While each of BEAM’s classes explores incredibly interesting and advanced ideas, we’ve put together a spotlight on just one of the six courses offered this week: Analytic Number Theory with Cory. 

The class has just seven students, with a teacher and a teaching assistant—the kids get to really get to know one another and the staff members! In just three days, the class has gone from not knowing what a function is to being able to find the limit as n approaches infinity of f(n) = (-1)n/n: zero. The students are basically doing calculus without using the word “calculus” itself! 

Sitting in on the class, what is most impressive to our staff, even more than the sheer speed and intensity of the class, is how engaged each student is. Cory will give short lectures, but for a majority of the class, the students work in small groups in order to work on difficult problem sets. Mostly, they are teaching themselves the topics! Today in class, we were beyond impressed to see how each of the students was able to find patterns and draw conclusions from sequences of numbers.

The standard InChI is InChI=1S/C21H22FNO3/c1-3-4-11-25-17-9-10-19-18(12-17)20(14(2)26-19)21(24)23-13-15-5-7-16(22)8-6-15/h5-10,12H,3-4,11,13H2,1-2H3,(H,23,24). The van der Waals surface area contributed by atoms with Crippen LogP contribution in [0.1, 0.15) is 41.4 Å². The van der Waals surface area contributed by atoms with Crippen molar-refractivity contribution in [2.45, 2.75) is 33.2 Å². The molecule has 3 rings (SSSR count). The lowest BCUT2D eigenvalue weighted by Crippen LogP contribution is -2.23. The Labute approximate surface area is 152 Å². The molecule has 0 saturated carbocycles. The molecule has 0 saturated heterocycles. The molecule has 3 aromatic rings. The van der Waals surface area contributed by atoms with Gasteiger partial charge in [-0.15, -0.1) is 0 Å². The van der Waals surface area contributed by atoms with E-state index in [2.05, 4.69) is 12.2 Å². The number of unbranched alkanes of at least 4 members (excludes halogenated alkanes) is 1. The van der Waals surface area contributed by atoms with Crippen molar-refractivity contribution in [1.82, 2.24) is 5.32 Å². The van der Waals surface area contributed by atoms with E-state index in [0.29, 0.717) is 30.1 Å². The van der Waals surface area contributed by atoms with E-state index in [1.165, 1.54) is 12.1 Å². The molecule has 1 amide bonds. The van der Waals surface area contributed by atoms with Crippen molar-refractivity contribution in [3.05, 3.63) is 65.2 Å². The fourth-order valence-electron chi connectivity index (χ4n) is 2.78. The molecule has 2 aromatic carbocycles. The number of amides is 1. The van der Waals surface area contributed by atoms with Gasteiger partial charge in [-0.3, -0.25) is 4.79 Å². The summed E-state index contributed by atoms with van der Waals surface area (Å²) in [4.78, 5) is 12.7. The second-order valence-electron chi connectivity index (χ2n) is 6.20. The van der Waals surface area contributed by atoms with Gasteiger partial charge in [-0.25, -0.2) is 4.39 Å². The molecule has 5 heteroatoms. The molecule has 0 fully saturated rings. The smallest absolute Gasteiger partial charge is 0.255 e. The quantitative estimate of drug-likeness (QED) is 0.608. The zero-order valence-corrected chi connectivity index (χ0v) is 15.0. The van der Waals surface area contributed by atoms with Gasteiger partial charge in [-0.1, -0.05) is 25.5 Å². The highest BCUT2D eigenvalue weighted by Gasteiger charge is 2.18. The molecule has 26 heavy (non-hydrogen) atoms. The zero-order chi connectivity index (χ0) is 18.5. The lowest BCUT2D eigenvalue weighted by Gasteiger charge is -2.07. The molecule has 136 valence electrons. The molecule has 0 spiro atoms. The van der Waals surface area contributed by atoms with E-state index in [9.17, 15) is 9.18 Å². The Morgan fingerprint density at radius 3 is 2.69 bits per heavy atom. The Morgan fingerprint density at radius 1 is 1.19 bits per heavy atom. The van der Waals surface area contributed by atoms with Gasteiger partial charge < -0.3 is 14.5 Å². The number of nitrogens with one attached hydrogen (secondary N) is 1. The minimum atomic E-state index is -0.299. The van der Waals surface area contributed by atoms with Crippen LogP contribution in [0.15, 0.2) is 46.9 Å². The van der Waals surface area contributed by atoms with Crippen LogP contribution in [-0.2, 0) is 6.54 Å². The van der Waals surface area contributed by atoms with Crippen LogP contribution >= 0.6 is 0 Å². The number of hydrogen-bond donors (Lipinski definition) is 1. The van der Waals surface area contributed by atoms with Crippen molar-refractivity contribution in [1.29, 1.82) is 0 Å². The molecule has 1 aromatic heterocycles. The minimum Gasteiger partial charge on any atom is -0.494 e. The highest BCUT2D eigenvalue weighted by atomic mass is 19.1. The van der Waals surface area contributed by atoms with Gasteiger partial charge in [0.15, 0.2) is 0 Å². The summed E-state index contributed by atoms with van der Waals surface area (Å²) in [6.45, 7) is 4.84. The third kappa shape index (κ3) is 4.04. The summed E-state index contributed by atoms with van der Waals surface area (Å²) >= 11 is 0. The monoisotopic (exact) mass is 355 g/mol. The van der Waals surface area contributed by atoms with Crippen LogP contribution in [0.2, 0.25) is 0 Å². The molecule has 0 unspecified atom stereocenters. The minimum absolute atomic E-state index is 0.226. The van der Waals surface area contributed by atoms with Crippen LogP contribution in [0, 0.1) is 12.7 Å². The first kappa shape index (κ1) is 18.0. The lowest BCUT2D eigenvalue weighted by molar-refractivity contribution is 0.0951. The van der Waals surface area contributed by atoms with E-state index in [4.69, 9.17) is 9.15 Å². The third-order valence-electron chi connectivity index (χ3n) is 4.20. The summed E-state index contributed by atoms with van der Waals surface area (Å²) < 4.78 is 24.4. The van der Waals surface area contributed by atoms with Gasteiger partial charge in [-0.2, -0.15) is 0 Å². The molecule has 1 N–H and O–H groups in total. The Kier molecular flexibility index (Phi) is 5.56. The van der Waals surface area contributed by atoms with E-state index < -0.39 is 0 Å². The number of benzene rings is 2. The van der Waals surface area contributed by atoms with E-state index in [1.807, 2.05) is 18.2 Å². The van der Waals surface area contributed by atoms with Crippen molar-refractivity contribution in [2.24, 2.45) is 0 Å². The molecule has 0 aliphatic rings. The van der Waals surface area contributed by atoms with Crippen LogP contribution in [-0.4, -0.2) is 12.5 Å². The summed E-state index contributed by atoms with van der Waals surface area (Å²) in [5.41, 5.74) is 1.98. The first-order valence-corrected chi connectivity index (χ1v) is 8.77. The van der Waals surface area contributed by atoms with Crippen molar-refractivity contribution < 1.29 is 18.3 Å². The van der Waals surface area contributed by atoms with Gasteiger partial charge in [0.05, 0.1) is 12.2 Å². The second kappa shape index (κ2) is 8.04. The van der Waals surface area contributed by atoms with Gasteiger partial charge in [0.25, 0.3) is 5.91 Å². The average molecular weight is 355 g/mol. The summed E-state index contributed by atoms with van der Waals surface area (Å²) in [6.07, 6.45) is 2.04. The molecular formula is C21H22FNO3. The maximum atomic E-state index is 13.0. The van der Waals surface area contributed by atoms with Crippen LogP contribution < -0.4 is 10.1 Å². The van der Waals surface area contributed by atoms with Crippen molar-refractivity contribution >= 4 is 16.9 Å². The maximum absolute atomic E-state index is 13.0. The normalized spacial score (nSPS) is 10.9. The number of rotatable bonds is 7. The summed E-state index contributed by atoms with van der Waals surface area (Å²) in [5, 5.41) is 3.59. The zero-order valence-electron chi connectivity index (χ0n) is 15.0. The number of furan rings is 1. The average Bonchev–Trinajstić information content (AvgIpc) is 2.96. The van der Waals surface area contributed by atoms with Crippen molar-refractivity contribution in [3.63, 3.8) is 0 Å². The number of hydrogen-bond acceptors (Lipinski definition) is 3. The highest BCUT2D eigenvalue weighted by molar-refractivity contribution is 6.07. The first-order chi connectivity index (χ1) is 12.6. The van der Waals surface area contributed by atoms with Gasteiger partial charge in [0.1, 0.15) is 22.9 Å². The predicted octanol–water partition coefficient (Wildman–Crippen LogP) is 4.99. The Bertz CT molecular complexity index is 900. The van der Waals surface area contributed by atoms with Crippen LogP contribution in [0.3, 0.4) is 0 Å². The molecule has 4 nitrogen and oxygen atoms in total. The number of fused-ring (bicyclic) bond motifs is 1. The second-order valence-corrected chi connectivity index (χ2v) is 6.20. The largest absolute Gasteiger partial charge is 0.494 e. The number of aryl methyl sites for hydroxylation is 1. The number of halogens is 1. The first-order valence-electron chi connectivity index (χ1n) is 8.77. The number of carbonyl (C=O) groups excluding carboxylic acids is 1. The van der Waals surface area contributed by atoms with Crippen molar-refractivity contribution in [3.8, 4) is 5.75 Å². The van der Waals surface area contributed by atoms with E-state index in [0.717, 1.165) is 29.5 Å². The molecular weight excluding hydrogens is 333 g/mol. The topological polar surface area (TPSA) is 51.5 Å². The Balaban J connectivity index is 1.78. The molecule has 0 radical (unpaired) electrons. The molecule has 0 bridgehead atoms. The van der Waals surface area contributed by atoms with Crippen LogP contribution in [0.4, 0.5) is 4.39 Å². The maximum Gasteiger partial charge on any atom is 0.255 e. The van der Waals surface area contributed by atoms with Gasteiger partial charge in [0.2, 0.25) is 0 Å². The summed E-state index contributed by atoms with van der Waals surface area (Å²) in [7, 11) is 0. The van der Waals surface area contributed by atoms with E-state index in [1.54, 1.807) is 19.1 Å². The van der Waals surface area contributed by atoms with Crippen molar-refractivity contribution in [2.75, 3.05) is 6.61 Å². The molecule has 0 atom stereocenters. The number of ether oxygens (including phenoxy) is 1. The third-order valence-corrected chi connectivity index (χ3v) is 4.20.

When Anaís and Cynthia talked about the class, they said that they couldn’t believe how much they were learning in such a short period of time!

Jack agreed, saying: “I’ve learned more math in the past three days than I did in the last two months.” 

Cynthia, Jack, Anaís, and Alvin work together on the board

Cynthia, Jack, Anaís, and Alvin work together on the board

Week two classes are now officially over at BEAM 7 Union College. We can't wait to see how much learning takes place in week three!